(Photo above: One of Freeport’s streets after Hurricane Sandy.
Photo courtesy of Village of Freeport, Long Island, N.Y.)
A little village in Long Island decided to go big, or go down with the storm surge.
In March, the New York State Code Council unanimously approved Freeport’s request for a 4-foot freeboard building standard.
Freeport, New York’s second largest village with 55,000 residents in a 4.5-square-mile area, was hard hit by Hurricane Sandy.
Joe Madigan, the village’s superintendent of buildings and floodplain manager, said about 3,000 homes suffered damages in the $80 million range, 135 homes were red-tagged, boats 40- and 50-feet-long were strewn on streets, 13,000 tons of debris have been removed so far, and there were a lot of foundation collapses.
Madigan said Sandy flood elevations exceeded FEMA flood maps of 2009, going approximately 250 feet beyond the boundary. The lifelong Freeport resident said the village is no stranger to flooding; however, the frequency and increases due to sea level rise are definitely being felt.
“During Hurricane Irene, I had 14 inches of water in my house,” he said. “During Sandy, I had 4 feet. I don’t have a good feeling about where this is going.”
Moving to a 4-foot freeboard building standard was borne out of several factors, not just sea level rise, Madigan said. Probably the biggest driving force was BW-12 and the increasing costs of flood insurance.
“That had the most significant impact on our decision,” he said. “One guy on the bay said he received an estimate that flood insurance was going to cost $23,000 annually. Doing this will make for a more viable community and people will be able to sell their houses.”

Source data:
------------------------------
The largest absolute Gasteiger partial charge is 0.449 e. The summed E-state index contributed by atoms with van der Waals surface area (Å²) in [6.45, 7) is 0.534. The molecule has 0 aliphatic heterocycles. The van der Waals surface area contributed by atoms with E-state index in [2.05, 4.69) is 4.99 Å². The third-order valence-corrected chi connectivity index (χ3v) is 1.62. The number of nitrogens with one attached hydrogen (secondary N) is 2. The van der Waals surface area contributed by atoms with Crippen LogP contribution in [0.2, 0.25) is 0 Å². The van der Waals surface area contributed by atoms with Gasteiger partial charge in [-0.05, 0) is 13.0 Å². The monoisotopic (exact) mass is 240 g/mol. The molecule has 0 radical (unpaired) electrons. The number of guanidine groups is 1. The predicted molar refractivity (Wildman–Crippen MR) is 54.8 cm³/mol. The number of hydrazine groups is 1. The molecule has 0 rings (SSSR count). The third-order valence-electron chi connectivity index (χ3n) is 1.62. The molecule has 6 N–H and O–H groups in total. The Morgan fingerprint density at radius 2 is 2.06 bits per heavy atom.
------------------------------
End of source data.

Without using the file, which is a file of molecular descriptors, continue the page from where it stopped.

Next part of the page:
Madigan said if Freeport citizens have any hope of selling their houses in the future, they will have to elevate as a way of keeping those insurance costs down. And thanks in part to New York Rising, a state led program funded by the Sandy Relief Act, Freeport residents and businesses are getting a lift.
One architect told Madigan he expects to turn in at least 80 elevation applications to the Freeport building office this year.
So, has the building department gotten any pushback from the citizens or business community about the 4-foot of freeboard?
“There were no objections whatsoever,” he said. Residents know elevating is going to help the community in the long run, and business owners, who used to have to close their doors every time it floods, are grateful to keep their businesses open more.
Freeport did have a 35 foot maximum height restriction for new construction, which could have affected how high properties could be elevated. But Madigan said, “With mitigated property, we eliminated that restriction.”
Madigan said Freeport has always been pro-mitigation, which is why it became a CRS community in 1993, long before Sandy came crashing through.
“To work for the village, you have to be a resident,” he said, meaning that every village official is dealing with the same issues and concerns that citizens are.
Bill Nechamen, ASFPM’s board chair and chief of the Floodplain Management Section, New York State Department of Environmental Conservation, said he hasn’t heard of any other community in the state with such a high freeboard standard, but it makes sense to build higher now so that buildings will be viable…”it’s the wave of the future.”
Nechamen said, “Freeport is a good example of a municipality that looked at the benefits of going to a higher standard. Anyone in a coastal area should look at this as a good example.”
--Story written by Michele Mihalovich, ASFPM's public information officer